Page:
Medication Management

Sober Solutions of Norwalk

Robert E. Sterling, MD, DABAM

Addiction Specialist located in Norwalk, CT

Addiction care and treatment is available through the Sober Solutions of Norwalk clinic. As a board certified addiction specialist, Robert Sterling provides comprehensive outpatient therapy and care to the community of Norwalk, Connecticut and surrounding areas of Westport, Weston, Wilton, New Canaan, and Greenwich. Services include medication management, Suboxone treatment, addiction counseling, treatment for mood disorders, relapse prevention, and sober living.

Medication Management

What is the Advantage of Professional Medication Management?

Addiction is a very odd disease. It involves chemical changes to your brain. It might also involve mental illness as a result of doing drugs or drinking excessively. Part of the addict's persona is defiance. Part of getting clean is withdrawal. It is hard to go through withdrawal and not increase your medication to ease those feelings. Medication management is a multifaceted service. It helps people manage their medication so that prescription drugs are taken as prescribed, even if there is no high involved. The advantage is that medication lasts, that the patient gets better, that the withdrawal symptoms diminish, and recovery can begin.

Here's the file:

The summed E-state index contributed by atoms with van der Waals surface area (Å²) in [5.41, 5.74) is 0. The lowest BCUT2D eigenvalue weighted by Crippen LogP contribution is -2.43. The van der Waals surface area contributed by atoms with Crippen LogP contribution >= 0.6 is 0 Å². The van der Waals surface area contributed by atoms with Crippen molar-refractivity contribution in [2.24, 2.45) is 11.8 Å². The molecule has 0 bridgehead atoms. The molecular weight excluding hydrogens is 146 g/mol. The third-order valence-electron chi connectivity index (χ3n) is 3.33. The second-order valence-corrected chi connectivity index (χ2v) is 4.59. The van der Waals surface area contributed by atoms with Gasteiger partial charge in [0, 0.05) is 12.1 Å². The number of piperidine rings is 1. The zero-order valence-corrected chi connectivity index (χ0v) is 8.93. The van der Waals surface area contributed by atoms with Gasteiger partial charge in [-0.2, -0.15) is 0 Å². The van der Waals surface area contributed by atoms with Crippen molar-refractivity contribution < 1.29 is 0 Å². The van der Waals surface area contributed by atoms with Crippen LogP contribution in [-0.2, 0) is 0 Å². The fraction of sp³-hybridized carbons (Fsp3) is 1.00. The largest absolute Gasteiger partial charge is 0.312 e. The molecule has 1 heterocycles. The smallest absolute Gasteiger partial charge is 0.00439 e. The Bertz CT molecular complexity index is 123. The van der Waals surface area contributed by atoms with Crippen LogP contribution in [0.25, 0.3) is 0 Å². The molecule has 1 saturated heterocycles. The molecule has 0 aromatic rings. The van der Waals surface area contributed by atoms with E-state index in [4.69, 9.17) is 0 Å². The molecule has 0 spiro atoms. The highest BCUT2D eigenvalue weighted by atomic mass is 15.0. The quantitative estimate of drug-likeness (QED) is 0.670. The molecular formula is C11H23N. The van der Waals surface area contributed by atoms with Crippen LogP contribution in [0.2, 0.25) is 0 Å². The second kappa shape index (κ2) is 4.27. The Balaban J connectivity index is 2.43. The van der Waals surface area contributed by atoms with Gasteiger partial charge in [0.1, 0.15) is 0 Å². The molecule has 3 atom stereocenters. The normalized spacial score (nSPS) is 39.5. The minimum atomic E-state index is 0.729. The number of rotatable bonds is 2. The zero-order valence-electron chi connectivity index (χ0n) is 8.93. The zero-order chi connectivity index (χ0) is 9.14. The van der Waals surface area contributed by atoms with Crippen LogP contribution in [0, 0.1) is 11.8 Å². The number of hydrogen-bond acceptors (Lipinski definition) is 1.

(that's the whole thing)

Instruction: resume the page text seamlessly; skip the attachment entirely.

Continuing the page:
What Happens if I Relapse?

Relapse happens. It is not the best scenario and there are consequences. What is important to remember about relapse is that you can get clean and sober again. Medication management is an option to help you stay clean. If you are dealing with an opioid addiction, then Suboxone is an option that helps reduce your cravings, lessens withdrawal, and makes it easier to succeed in recovery. In short, medication management might be a tool that helps you reduce the chances of relapse. We say "might" because everyone is unique and so is their addiction.

How Long Does Medication Management Last?

Medication management does not have a specific end date. There are many factors that go into determining when someone's recovery dictates that they no longer need medication management. Part of that is determined by insurance, though there is always a self-pay option. Part of it is determined by the type of addictions that you face. Part of the answer is determined by the effectiveness of counseling, meetings, and your medical state. A good consideration is someone who suffers from bipolar disorder and who is also an addict. If the bipolar disorder is managed does the risk of relapse lessen? If yes, then you may not require medication management. Those sorts of details determine when medication management ends.